Wayne Travels Miles for Adair
As a John Wayne fan I like the "Hellfighters" but have to admit it is a movie which ends up seriously flawed by focusing on the wrong things. What I mean is here we have Wayne playing a fire fighter who tackles oil fire blazes, a character which is obviously inspired by legendary fire fighter 'Red' Adair, and as such we have the opportunity for a movie which shows the various techniques and dangers of tackling oil well blazes. But rather than focussing on the drama which comes from the danger we get a movie about the emotional stress that loved ones deal with when their loved ones put themselves in danger. It's an interesting alternative perspective but it is also quite weak and it's not what you want from a movie about heroes tackling oil well fires, you want action and drama from the clever ways they cap these out of control flame throwers.
Chance Buckman (John Wayne - The War Wagon) is the best at what he does and that is fire fighting, but not just any fire as he is a specialist at tackling oil well fires. When he is hospitalized during one such job his estranged daughter Trish (Katharine Ross - The Graduate) comes to visit and not only does she fall and marry his right hand man Greg Parker (Jim Hutton - The Green Berets) but learns that her mother left Chance not because she didn't love him but couldn't cope with the stress of whether he will come back in one piece or not. But will Trish be able to cope with the stress and fear and how will Chance react to now his son-in-law putting himself in danger.
So as already pointed out "Hellfighters" focuses on the emotional stress of those close to the fire fighters rather than the fire fighting itself and for me that simple fact is wrong. It's not what you want from what looks like it should be an exciting John Wayne action movie about battling out of control fires. And to be honest it doesn't start that way as for the first 10 minutes "Hellfighters" gets it almost right as we witness Chance Buckman tackle a blazing oil well and although we are spoon fed much of what happens via a TV reporter it is fascinating to learn how they go about putting out these raging blazes.
But sadly after those first 10 minutes it swaps focus as we get the emotional side of things introduced as we learn that Chance's wife left him because she couldn't cope with the stress that he may not return from a job. And then we also get what turns out to be the main storyline which is Chance's daughter Trish marrying his right hand man Greg and we watch the emotional drama of how everyone copes. Now on one level this side is interesting as it highlights the emotional stress which loved ones face when their husbands put their lives at risk but it certainly isn't what you are expecting. And to be honest it's not enough to sustain a movie which lasts just over 2 hours.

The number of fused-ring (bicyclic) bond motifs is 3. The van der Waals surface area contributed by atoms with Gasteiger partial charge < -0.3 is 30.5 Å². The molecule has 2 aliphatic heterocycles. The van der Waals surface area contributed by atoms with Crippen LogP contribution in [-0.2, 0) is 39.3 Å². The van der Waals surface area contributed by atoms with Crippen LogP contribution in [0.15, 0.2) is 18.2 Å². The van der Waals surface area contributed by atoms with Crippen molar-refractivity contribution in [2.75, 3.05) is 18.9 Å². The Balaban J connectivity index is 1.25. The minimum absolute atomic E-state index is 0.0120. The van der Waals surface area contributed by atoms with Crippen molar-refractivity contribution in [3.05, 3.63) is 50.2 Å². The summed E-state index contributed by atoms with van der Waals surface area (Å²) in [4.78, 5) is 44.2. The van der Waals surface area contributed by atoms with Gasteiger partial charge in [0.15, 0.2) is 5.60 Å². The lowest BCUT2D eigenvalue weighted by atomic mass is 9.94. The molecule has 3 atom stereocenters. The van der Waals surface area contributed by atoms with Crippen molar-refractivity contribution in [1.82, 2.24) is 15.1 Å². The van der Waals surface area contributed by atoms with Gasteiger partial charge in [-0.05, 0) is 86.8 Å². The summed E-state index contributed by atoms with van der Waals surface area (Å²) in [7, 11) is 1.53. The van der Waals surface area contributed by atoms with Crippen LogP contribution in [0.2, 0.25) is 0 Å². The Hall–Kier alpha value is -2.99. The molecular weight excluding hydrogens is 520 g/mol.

If that wasn't annoying enough we then get some manufactured drama as we have Chance and Greg trying to put out 5 oil wells in the middle of Guerrilla country where the danger is as much from being shot at as it is the fires. In many ways it doesn't need this manufactured drama as all you want is the actual drama and clever way they tackle the dangerous task of putting out 5 adjacent wells. It almost feels like hat those behind the storyline didn't have enough confidence in the story of these brave fire fighters and felt the need to jazz it up. Maybe I'm wrong, maybe 'Red' Adair did find himself in a similar situation but it ends up feeling too manufactured.
And manufactured is the only way you can describe certain cliche aspects which dominated John Wayne movies that were directed by Andrew V. McLaglen. What I mean by that is not only do we get the argumentitive relationship with his former wife but we also get a bar room brawl, a scene which really has no place in "Hellfighters".
Now ironically for a movie which ends up focussing on the emotional stresses of loved ones the most chemistry comes from John Wayne and Jim Hutton. There is a real sense of friendship which comes across, whether this was he case or not, and it is the scenes which Wayne and Hutton share together is where "Hellfighters" works best. Where it doesn't is when it actually comes to the characters of Trish and her mother Madelyn because they are so poorly written. For a movie which tries to highlight the emotional depth the characters are 2 dimensional and both Katharine Ross and Vera Miles are wasted in these roles.
What this all boils down to is that whilst entertaining "Hellfighters" is neither what you expect nor as good as it could have been. With the focus more on the emotional drama than the actual fire fighting it's most certainly not the action movie you expect with the first 10 minutes being as close it gets to not only being action packed but at the same time highlighting how these brave men go about putting out oil well fires.